For church workers, this means setting time “to talk to the boss”. This is taking time to spend with the Lord in prayer and devotion. If we are so busy that we don’t have time for devotions, then our time management is out of whack. Devotional time is different than preparing to teach or preach. In preparing for classes or sermons, we are searching God’s word for information, but devotional time is for transformation.
In addition to time with the Lord, we need time with those close to us. Husbands and wives need to take time to go out on a date (ideally once a week). Another way is setting aside one or more days a week as your “day off from work”. On that day one doesn’t go to the office, but instead spends special time with the ones you love. Obviously, we should spend every day with those we love, but on our days off, we take specific time to spend with them and also take time to rest from our jobs. By setting a special day aside you are reminding the church members that time with family is important.
Another time management tool is letting some things go. For example, is it necessary to have certain church meetings every month. Would better use of time for those church members be spent with their families? In Lent there is the tradition of “giving up” something. Maybe instead of “giving up” dessert, one might give up “meetings” during this busy season. Not only would that give church workers some extra time, but members might appreciate the break.
One last time management tool is setting a limit to how many hours one will work. While some weeks require longer hours, many times we simply need to say, “that’s enough” and go home. Maybe this week we only get 7 out of 10 things done on our list, but that’s okay. Working extra and long hours wears people out physically, mentally and emotionally. Review how much time you work in a week and seek ways to cut back on some of those tasks to give you fewer hours on the job and more time with those you love.
To avoid being overwhelmed by work or other demands, one needs to set boundaries. Boundaries help us maintain our priorities. When people wanted Jesus to stay, he replied, “Let us go on to the next towns, that I may preach there also for that is why I came…” (Mark 1: 38). Jesus came to save people, but to get that job done, he needed to tell people at times, “No.” He wouldn’t let others sideline him.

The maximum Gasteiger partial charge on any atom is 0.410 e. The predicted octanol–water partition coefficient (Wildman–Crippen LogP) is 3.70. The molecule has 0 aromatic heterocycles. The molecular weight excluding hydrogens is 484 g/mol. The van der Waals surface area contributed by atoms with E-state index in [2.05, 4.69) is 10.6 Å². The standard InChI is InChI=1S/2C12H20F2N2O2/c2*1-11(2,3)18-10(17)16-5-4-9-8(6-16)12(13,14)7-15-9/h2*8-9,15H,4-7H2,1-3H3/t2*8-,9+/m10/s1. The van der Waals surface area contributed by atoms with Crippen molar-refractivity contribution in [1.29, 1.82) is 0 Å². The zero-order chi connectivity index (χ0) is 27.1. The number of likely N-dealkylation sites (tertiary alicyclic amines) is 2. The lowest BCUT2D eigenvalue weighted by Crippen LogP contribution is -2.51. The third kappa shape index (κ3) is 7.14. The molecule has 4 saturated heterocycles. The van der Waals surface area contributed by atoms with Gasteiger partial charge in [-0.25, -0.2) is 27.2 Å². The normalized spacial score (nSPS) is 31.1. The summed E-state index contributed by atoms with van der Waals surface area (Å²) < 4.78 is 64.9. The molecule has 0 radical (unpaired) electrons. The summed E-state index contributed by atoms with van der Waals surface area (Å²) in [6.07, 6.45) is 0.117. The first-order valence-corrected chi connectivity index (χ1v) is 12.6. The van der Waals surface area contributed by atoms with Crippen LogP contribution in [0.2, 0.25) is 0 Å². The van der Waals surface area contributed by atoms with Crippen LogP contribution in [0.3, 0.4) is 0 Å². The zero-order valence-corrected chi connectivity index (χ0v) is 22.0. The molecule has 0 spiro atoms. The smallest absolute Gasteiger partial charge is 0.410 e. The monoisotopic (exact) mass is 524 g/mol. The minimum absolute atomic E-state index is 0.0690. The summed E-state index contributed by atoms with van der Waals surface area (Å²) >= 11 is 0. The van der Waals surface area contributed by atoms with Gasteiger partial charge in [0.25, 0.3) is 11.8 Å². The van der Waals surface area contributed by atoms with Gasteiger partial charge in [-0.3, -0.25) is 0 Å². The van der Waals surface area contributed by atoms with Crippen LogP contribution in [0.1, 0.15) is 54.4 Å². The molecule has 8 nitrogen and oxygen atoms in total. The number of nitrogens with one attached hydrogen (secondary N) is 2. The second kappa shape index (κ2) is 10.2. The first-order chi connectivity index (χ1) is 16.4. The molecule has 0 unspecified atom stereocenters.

As church workers, we can avoid constantly being “busy” or the danger of “burn out” by setting limits to what we can do. Saying “no” is one way to control how much we can take on in our lives. Just because someone asks you to serve in a certain role, doesn’t mean we must do it. Saying “no” allows us to say “yes” to other challenges.
However, setting boundaries needs to be done wisely and gently, because some folks don’t like hearing “no.” In the big picture of life, it is necessary for one’s relationships with others and for one’s own physical and mental welfare to set boundaries.
God’s word teaches that there is a “time to be born and a time to die” (Ecclesiastes 3). During those two events in our lives, we spend a lot of time coming and going. Hopefully we can start spending more of that time with our Lord and those we love.
Finally, if you or someone you know needs help avoiding “burn out” or dealing with “the stress of being too busy” consider a mental health wellness check up with a counselor or therapist. Most services are covered at little or no cost through one’s health plan. Agencies like Lutheran Family Service at lutheranfamilyservice.org are here to help!
God’s blessings in Christ,
Rev. David Gunderson
Licensed Marriage and Family Therapist Intern